MUMBAI • India's monsoon has delivered 1 per cent more rain than normal so far this year, but erratic distribution has flooded some areas and left others in drought, clouding the outlook for key summer-sown crops more than midway through the season.
The uneven rainfall could lead to lower food grain output despite bigger planting areas, forcing India to raise imports of edible oils, sugar and pulses, and potentially limiting exports of cotton, rice and feed ingredients, traders said.
The Marathwada region in central India has received 21 per cent lower rainfall than normal this monsoon, while some regions in southern India recorded as much as a 34 per cent shortfall, according to the state-run India Meteorological Department (IMD).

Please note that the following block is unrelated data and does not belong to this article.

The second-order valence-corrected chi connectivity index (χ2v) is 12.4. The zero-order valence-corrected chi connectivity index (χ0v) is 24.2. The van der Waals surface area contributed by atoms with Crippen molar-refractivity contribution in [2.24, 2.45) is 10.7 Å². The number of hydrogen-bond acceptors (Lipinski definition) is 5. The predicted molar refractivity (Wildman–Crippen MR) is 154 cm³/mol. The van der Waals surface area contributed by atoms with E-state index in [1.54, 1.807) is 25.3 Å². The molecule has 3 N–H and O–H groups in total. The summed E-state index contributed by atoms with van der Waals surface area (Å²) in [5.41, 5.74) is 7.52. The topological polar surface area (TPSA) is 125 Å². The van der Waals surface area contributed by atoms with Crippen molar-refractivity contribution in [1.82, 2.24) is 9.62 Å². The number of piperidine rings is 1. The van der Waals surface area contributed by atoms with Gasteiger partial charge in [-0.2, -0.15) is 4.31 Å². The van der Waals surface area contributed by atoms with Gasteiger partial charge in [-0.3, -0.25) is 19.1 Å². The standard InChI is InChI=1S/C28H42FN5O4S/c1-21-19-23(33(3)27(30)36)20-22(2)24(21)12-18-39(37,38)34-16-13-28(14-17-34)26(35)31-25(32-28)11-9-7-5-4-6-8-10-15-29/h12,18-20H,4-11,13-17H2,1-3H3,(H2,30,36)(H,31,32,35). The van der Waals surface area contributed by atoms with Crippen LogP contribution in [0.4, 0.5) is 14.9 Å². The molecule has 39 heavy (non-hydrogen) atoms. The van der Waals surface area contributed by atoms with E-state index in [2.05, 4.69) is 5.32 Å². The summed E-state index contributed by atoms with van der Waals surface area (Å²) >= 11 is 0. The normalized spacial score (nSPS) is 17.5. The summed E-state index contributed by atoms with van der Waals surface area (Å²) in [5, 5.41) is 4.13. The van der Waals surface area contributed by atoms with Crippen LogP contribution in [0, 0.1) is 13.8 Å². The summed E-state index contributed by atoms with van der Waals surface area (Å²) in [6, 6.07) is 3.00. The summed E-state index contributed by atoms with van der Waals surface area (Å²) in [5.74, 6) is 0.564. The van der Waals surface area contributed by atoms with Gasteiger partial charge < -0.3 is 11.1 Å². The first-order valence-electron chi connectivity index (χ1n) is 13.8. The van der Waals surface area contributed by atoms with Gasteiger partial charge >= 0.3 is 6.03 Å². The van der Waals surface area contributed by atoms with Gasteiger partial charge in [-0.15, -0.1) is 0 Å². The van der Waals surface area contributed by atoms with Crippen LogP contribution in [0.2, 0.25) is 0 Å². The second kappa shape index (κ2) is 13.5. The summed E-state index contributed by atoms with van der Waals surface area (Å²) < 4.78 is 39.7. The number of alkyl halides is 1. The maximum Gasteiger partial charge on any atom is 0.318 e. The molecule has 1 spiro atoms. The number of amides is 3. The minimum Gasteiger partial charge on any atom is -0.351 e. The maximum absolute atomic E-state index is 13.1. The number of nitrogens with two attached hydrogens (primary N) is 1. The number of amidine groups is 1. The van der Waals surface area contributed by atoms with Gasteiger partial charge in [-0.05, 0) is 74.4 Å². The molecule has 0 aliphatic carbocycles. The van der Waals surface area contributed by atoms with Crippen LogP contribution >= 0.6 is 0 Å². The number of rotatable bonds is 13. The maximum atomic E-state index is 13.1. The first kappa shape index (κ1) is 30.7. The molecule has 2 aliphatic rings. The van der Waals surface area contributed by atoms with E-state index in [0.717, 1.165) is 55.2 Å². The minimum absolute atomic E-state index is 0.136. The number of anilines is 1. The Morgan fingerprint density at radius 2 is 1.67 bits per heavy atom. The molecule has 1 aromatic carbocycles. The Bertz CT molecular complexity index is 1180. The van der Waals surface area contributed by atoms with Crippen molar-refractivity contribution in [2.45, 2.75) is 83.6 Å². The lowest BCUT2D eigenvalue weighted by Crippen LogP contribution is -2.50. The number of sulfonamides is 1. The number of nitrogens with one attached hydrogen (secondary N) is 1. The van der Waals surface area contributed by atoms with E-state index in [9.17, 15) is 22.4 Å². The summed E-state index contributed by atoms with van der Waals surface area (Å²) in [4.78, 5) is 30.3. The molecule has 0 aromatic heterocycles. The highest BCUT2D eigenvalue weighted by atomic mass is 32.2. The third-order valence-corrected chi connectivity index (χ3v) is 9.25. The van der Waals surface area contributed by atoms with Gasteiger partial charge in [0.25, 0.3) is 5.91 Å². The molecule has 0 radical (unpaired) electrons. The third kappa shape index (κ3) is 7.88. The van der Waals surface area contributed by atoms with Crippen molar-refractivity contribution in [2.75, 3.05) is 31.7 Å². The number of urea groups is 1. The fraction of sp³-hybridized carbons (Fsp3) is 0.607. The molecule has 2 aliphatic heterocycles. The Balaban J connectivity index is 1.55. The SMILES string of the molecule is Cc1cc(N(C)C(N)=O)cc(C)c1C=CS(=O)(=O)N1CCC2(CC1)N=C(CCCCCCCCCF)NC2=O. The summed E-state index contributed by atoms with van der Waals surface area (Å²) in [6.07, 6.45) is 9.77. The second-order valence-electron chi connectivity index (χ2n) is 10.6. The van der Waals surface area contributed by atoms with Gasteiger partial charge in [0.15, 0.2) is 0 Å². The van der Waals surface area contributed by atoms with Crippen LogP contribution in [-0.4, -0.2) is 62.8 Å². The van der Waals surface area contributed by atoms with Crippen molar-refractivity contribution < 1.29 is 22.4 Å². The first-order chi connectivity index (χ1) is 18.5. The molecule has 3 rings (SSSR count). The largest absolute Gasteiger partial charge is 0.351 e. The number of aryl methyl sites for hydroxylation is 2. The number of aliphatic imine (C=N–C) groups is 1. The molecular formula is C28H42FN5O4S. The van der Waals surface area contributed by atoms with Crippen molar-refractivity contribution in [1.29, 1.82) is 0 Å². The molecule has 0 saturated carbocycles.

Areas like western Rajasthan got as much as 126 per cent more rain than normal, leading to floods that killed more than 300 people.
Monsoons deliver about 70 per cent of India's annual rainfall and are critical for farmers because half of their lands lack irrigation. Farms account for 15 per cent of India's US$2 trillion (S$2.7 trillion) economy and employ more than half of its 1.3 billion people.
Prices of some vegetables have reacted quickly to the uneven rainfall. Onion prices doubled in a fortnight, and tomato prices quadrupled in a month.